So here are some remarks on the workshops I managed to attend on day 2 of the AAPT meeting:
- Paul Green, "When and how to lecture"
Lecture has of course gotten a bad rap in recent decades. Paul took a nuanced approach in this workshop: We all know we shouldn't always lecture — but what are the learning conditions under which we should lecture? Paul suggested that given the apparently poor levels of retention associated with lecture, we should use lecture only when no other method is better suited than lecture than advancing the learning outcome we are pursuing. He encouraged us to divide learning outcomes into content outcomes, skills, and dispositions. Which of these can lecture serve well? Paul suggested that lecture can advance outcomes in any of these three categories, but only if it adheres to certain principles: pause every 15 minutes for 2 minutes of student processing, etc.; limit lecture points to 5-9 to make effective "chunking" possible; and most importantly, he underscored Terry Doyle's mantra that "whoever does the work does the learning." Lecture doesn't have to be a form of passive learning. The challenge for us is to tailor students' experience of lecture so as to overcome or challenge their tendency to be passive. We should instead think of lecture as a well-established and familiar pedagogical 'technology' — effective in some contexts and for some purposes.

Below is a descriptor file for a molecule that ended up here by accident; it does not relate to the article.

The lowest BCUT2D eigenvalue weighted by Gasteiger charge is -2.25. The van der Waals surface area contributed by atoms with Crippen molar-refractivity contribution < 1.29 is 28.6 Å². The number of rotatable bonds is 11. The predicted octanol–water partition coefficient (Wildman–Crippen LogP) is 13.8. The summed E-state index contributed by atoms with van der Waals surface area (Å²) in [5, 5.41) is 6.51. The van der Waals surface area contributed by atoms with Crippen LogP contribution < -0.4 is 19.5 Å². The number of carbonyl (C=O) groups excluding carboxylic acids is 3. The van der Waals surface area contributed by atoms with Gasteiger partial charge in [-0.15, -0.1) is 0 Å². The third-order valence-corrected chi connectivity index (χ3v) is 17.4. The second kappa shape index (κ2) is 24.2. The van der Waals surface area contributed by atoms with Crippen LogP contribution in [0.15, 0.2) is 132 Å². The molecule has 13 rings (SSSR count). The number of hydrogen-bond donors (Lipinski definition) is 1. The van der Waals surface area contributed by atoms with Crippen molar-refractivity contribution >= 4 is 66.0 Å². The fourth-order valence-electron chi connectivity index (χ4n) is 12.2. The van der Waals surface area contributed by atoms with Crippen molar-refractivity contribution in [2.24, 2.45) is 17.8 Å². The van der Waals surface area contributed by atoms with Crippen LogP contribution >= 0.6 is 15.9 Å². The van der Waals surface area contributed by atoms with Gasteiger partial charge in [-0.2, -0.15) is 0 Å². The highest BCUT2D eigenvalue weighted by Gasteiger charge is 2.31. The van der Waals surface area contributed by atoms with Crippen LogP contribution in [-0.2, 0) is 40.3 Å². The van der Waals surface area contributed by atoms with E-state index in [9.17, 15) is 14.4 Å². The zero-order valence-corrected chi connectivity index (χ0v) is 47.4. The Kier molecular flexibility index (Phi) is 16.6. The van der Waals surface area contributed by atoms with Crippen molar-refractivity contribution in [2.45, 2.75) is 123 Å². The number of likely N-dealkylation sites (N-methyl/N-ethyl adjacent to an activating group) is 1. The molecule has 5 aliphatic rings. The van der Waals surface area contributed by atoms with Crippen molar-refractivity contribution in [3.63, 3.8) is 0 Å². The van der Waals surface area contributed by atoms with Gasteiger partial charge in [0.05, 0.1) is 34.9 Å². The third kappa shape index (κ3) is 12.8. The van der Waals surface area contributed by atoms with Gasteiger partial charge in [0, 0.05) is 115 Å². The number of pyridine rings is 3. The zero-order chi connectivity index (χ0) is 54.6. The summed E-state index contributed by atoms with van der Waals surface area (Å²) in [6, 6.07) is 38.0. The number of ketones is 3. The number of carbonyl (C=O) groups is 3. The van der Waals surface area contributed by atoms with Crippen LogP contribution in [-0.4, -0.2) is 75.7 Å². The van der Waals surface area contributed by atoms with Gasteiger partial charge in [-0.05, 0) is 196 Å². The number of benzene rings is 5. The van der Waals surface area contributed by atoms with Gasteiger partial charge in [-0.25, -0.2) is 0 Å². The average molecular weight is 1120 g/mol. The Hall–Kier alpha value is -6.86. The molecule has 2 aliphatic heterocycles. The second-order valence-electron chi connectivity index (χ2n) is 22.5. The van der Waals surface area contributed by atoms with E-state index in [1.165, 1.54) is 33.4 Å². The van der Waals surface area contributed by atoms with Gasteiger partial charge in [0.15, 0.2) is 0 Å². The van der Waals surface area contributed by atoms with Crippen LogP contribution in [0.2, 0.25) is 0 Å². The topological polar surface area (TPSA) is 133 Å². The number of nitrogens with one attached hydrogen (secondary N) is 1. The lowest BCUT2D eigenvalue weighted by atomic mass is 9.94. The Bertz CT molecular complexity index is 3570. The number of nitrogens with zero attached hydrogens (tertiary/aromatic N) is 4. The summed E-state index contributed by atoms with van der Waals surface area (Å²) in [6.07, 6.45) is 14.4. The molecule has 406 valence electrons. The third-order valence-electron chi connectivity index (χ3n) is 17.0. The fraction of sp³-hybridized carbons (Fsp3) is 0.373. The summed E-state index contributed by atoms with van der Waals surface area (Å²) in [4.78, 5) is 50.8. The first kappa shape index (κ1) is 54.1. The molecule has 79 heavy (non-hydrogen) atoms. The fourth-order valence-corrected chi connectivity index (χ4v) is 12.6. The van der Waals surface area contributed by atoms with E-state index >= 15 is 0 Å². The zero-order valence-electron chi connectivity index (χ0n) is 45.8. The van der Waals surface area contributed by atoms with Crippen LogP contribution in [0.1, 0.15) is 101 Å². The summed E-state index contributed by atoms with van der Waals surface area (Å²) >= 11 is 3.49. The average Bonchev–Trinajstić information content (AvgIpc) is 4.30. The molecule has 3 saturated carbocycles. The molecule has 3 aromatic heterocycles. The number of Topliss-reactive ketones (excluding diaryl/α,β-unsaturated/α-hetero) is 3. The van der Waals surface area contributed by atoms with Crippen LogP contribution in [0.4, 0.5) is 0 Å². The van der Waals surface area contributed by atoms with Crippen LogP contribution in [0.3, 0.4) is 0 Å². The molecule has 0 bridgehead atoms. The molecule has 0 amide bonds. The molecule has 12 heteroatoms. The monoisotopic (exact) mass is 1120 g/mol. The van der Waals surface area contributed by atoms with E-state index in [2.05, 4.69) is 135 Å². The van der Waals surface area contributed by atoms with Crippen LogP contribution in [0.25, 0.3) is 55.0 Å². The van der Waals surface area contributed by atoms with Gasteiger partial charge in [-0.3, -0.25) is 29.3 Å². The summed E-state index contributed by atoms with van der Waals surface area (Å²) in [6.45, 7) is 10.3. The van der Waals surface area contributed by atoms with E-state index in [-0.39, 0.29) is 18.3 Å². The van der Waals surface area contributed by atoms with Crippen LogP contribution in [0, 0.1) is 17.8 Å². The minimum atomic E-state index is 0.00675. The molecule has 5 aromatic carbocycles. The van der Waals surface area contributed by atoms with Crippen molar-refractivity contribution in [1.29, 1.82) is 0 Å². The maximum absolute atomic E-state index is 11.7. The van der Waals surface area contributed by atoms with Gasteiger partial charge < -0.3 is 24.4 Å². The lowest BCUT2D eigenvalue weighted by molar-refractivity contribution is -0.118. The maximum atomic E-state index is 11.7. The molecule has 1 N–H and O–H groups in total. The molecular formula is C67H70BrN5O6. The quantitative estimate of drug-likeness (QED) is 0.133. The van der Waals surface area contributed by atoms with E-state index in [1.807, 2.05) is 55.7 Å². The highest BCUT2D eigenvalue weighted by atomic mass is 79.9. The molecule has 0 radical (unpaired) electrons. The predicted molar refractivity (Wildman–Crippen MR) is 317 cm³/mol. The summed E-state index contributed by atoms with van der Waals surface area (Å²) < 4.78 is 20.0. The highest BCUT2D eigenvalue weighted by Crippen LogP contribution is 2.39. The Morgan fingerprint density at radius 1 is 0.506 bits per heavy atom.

- Steve Finn, "Change of pace activities for philosophy courses"
The notion of a change of pace activity is (I assume) fairly familiar: something that helps students learn by being unconventional by deviating from traditional teaching modes such as lecture and discussion. Steve's particular emphasis in his presentation was on change of pace activities that put students in a more philosophical frame of mind. He offered a number of exercises whose purpose was to illustrate to students the influence of bias and overconfidence on our own judgments (most students rate themselves as better than average drivers, etc.). These are fun exercises — but what they prompted in me is the thought that perhaps we could motivate the need for philosophical inquiry by being more interdisciplinary in introducing philosophy to students. I suspect that many of us use Socrates (for instance) to encourage students to be skeptical about others' opinions. But I wonder if we do enough to encourage students to be skeptical about their own opinions. Social psychology offers a wealth of evidence that might persuade students that their opinions are less coherent, stable, and rational than they are. The hope, then, would be to illustrate the need for philosophical inquiry precisely because we are so prone to bias, etc. I wonder if Steve (or others) have thoughts about this.
- Russell Marcus, "Sitting at the back of the class"
- Bill Anelli, "Not just argument mapping: Representing the structure of complex primary texts with concept maps"